‘Amahl and the Night Visitors’ is an opera in one act by Gian Carlo Menotti with an original English libretto by the composer. It was commissioned by NBC and first performed by the NBC Opera Theatre on December 24, 1951, in New York City at NBC studio 8H in Rockefeller Center, where it was broadcast live on television from that venue as the debut production of the Hallmark Hall of Fame. It was the first opera specifically composed for television in America.
Amahl, a disabled boy who can walk only with a crutch, has a problem with telling tall tales. He is sitting outside playing his shepherd’s pipe when his mother calls for him (‘Amahl! Amahl!’). After much persuasion, he enters the house but his mother does not believe him when he tells her there is an amazing star “as big as a window” outside over their roof.
Later that night, Amahl’s mother weeps, praying that Amahl not become a beggar. After bedtime, there is a knock at the door and the mother tells Amahl to go see who it is. He is amazed when he sees three splendidly dressed kings (the Magi), one of whom is black. At first the mother does not believe Amahl, but when she goes to the door to see for herself, she is stunned. The Three Kings tell the mother and Amahl they are on a long journey to give gifts to a wondrous Child and they would like to rest at their house, to which the mother agrees, saying that all she can offer is “a cold fireplace and a bed of straw”. The mother goes to fetch firewood, and Amahl seizes the opportunity to speak with the kings. King Balthazar answers Amahl’s questions about his life as a king and asks what Amahl does. Amahl responds that he was once a shepherd, but his mother had to sell his sheep. Now, he and his mother will have to go begging. Amahl then talks with King Kaspar, who is childlike, eccentric, and a bit deaf. Kaspar shows Amahl his box of magic stones, beads, and licorice, and offers Amahl some of the candy. The mother returns (“Amahl, I Told You Not To Be A Nuisance!”). He defends himself, saying “They kept asking me questions”, when of course it has in fact been Amahl asking the kings questions. Amahl is told to go fetch the neighbors so the kings may be fed and entertained properly. After the neighbors have left and the kings are resting, the mother attempts to steal for her son some of the kings’ gold that was meant for the Christ Child. She is thwarted by the kings’ page (“Thief! Thief!”). When Amahl wakes to find the page grabbing his mother, he attacks him. Seeing Amahl’s weak defense of his mother and understanding the motives for the attempted theft, King Melchior says she may keep the gold as the Holy Child will not need earthly power or wealth to build his kingdom. The mother says she has waited all her life for such a king and asks the kings to take back the gold. She wishes to send a gift but has nothing to send. Amahl, too, has nothing to give the Child except his crutch. When he offers it to the kings, his leg is miraculously healed. (Especially effective and dramatic things are done with the music accompanying this discovery/ announcement.) With permission from his mother, he leaves with the kings to see the Child and give his crutch in thanks for being healed.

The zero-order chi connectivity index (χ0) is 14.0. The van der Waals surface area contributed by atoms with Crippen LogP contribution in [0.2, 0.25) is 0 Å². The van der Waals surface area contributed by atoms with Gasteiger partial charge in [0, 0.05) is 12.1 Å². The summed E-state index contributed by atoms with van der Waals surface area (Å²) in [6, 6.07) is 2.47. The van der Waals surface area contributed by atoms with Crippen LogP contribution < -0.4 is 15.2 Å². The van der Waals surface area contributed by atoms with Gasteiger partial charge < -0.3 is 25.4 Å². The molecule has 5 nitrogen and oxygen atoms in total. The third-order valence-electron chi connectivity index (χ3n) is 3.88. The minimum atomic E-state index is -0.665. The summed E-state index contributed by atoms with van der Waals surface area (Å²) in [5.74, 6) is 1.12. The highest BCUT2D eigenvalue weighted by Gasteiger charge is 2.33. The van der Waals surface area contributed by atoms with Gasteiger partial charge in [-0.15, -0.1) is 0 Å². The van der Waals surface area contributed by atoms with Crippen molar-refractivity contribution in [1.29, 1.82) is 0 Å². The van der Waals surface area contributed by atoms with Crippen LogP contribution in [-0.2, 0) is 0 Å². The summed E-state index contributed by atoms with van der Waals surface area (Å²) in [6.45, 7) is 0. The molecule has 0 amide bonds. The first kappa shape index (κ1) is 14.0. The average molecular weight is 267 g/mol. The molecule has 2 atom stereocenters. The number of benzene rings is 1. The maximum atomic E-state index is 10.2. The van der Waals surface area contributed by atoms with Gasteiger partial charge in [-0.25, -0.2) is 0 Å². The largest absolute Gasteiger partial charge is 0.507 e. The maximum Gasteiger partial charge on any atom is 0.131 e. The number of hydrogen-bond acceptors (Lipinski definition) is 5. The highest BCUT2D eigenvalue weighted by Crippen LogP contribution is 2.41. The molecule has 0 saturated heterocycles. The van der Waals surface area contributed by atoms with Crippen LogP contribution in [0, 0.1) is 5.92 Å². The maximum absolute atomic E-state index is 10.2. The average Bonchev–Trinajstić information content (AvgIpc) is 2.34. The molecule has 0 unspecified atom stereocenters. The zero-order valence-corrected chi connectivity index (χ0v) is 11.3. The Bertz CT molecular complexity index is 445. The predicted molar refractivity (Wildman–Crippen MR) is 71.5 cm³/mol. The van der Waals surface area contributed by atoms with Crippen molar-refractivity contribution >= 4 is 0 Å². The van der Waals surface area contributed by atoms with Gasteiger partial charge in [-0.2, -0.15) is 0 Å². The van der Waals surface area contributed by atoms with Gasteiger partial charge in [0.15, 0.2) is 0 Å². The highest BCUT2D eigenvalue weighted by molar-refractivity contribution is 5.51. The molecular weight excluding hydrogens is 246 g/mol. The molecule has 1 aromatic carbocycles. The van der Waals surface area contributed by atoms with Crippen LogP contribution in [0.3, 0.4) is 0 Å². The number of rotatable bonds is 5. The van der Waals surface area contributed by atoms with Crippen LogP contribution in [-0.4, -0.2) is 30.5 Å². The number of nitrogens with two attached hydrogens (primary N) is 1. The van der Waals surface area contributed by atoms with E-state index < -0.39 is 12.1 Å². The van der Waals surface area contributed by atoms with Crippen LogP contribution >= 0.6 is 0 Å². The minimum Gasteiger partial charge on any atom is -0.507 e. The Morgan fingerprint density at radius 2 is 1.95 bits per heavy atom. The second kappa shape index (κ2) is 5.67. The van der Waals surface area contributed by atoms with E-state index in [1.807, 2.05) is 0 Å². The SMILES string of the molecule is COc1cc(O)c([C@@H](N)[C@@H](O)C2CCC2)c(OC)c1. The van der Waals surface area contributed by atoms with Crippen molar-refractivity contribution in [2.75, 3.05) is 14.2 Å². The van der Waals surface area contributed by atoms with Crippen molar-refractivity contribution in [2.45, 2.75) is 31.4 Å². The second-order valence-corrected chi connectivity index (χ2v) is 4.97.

‘Amahl and the Night Visitors’ was the first network television Christmas special to become an annual tradition. There had already been several television productions of Charles Dickens’ ‘A Christmas Carol’ since about 1947, but they had not been shown annually or presented by the same television network, with the same general technical staff, as Amahl was. Until 1963, Amahl was nearly always presented with many of the same singers and production staff. From 1951 until 1966 it was presented every year on NBC (which commissioned Menotti to write it) on or around Christmas Eve.
Kate Bush appeared in a school production of this in 1972, her third year at St. Joseph’s Senior School. Allegedly, the school magazine later reported that “colourful relief was introduced at the entrance of the shepherds and shepherdesses, members of the Senior and First and Second year Choirs, who tripped in all rosy-cheeked and healthy-looking, bringing gifts for the kings. Two of these, Catherine Bush and Sarah Brennan, later gave a short dance in honor of the kings, which was both pastorally graceful and imaginative.”